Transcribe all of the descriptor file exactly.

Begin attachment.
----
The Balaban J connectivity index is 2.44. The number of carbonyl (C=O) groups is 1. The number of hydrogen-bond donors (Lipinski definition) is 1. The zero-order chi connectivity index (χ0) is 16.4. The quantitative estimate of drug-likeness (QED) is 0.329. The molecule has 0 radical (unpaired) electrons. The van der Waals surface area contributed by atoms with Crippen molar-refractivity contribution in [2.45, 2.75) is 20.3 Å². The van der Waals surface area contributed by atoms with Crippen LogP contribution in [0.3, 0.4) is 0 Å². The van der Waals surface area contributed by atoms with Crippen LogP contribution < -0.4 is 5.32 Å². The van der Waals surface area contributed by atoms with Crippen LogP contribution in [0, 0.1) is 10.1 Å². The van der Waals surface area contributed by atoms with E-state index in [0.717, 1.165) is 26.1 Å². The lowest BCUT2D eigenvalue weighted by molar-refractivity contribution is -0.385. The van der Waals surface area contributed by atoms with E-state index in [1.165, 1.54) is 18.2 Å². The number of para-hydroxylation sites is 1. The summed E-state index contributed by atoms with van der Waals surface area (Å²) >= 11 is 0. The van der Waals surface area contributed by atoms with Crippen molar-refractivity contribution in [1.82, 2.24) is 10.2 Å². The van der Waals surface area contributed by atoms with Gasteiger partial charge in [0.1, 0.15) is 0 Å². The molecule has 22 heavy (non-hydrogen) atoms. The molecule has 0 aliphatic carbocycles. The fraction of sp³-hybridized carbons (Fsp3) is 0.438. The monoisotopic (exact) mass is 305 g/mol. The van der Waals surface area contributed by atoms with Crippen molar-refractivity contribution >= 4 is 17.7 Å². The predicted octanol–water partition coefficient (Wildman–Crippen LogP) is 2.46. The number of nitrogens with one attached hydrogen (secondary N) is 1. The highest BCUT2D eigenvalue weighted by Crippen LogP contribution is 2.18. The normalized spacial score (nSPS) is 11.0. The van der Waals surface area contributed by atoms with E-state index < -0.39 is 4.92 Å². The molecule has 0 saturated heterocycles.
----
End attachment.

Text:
The Balaban J connectivity index is 2.44. The number of carbonyl (C=O) groups is 1. The number of hydrogen-bond donors (Lipinski definition) is 1. The zero-order chi connectivity index (χ0) is 16.4. The quantitative estimate of drug-likeness (QED) is 0.329. The molecule has 0 radical (unpaired) electrons. The van der Waals surface area contributed by atoms with Crippen molar-refractivity contribution in [2.45, 2.75) is 20.3 Å². The van der Waals surface area contributed by atoms with Crippen LogP contribution in [0.3, 0.4) is 0 Å². The van der Waals surface area contributed by atoms with Crippen LogP contribution < -0.4 is 5.32 Å². The van der Waals surface area contributed by atoms with Crippen LogP contribution in [0, 0.1) is 10.1 Å². The van der Waals surface area contributed by atoms with E-state index in [0.717, 1.165) is 26.1 Å². The lowest BCUT2D eigenvalue weighted by molar-refractivity contribution is -0.385. The van der Waals surface area contributed by atoms with E-state index in [1.165, 1.54) is 18.2 Å². The number of para-hydroxylation sites is 1. The summed E-state index contributed by atoms with van der Waals surface area (Å²) >= 11 is 0. The van der Waals surface area contributed by atoms with Crippen molar-refractivity contribution in [1.82, 2.24) is 10.2 Å². The van der Waals surface area contributed by atoms with Gasteiger partial charge in [0.1, 0.15) is 0 Å². The molecule has 22 heavy (non-hydrogen) atoms. The molecule has 0 aliphatic carbocycles. The fraction of sp³-hybridized carbons (Fsp3) is 0.438. The monoisotopic (exact) mass is 305 g/mol. The van der Waals surface area contributed by atoms with Crippen molar-refractivity contribution >= 4 is 17.7 Å². The predicted octanol–water partition coefficient (Wildman–Crippen LogP) is 2.46. The number of nitrogens with one attached hydrogen (secondary N) is 1. The highest BCUT2D eigenvalue weighted by Crippen LogP contribution is 2.18. The normalized spacial score (nSPS) is 11.0. The van der Waals surface area contributed by atoms with E-state index < -0.39 is 4.92 Å². The molecule has 0 saturated heterocycles.